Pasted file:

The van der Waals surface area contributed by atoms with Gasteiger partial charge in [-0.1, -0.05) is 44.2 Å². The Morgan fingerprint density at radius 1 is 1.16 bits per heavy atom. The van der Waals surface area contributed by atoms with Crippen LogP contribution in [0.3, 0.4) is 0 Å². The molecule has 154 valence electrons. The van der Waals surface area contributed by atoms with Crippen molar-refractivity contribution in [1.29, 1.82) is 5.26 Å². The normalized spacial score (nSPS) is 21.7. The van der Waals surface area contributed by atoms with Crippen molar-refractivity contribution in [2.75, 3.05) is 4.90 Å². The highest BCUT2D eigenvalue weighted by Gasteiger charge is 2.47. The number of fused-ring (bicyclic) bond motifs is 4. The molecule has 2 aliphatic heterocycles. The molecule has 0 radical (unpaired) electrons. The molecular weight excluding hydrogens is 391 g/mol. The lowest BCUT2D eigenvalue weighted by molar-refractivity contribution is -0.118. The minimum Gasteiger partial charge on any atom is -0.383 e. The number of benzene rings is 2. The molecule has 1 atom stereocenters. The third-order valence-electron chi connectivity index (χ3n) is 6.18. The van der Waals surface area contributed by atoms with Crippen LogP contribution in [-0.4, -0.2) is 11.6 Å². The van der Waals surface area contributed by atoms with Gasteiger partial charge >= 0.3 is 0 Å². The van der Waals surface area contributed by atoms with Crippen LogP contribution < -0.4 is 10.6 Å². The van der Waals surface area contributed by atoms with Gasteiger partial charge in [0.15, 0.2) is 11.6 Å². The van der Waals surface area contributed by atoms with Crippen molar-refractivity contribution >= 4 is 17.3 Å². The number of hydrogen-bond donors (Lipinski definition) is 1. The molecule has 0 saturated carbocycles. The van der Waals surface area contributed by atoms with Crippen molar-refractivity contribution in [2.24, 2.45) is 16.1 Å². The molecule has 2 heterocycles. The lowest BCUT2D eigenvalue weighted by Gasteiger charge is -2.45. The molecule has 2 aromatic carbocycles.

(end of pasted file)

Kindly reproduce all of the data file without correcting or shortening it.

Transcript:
The van der Waals surface area contributed by atoms with Gasteiger partial charge in [-0.1, -0.05) is 44.2 Å². The Morgan fingerprint density at radius 1 is 1.16 bits per heavy atom. The van der Waals surface area contributed by atoms with Crippen LogP contribution in [0.3, 0.4) is 0 Å². The molecule has 154 valence electrons. The van der Waals surface area contributed by atoms with Crippen molar-refractivity contribution in [1.29, 1.82) is 5.26 Å². The normalized spacial score (nSPS) is 21.7. The van der Waals surface area contributed by atoms with Crippen molar-refractivity contribution in [2.75, 3.05) is 4.90 Å². The highest BCUT2D eigenvalue weighted by Gasteiger charge is 2.47. The number of fused-ring (bicyclic) bond motifs is 4. The molecule has 2 aliphatic heterocycles. The molecule has 0 radical (unpaired) electrons. The molecular weight excluding hydrogens is 391 g/mol. The lowest BCUT2D eigenvalue weighted by molar-refractivity contribution is -0.118. The minimum Gasteiger partial charge on any atom is -0.383 e. The number of benzene rings is 2. The molecule has 1 atom stereocenters. The third-order valence-electron chi connectivity index (χ3n) is 6.18. The van der Waals surface area contributed by atoms with Crippen LogP contribution in [-0.4, -0.2) is 11.6 Å². The van der Waals surface area contributed by atoms with Gasteiger partial charge >= 0.3 is 0 Å². The van der Waals surface area contributed by atoms with Crippen LogP contribution < -0.4 is 10.6 Å². The van der Waals surface area contributed by atoms with Gasteiger partial charge in [0.15, 0.2) is 11.6 Å². The van der Waals surface area contributed by atoms with Crippen molar-refractivity contribution >= 4 is 17.3 Å². The number of hydrogen-bond donors (Lipinski definition) is 1. The molecule has 0 saturated carbocycles. The van der Waals surface area contributed by atoms with Crippen molar-refractivity contribution in [2.24, 2.45) is 16.1 Å². The molecule has 2 heterocycles. The lowest BCUT2D eigenvalue weighted by Gasteiger charge is -2.45. The molecule has 2 aromatic carbocycles.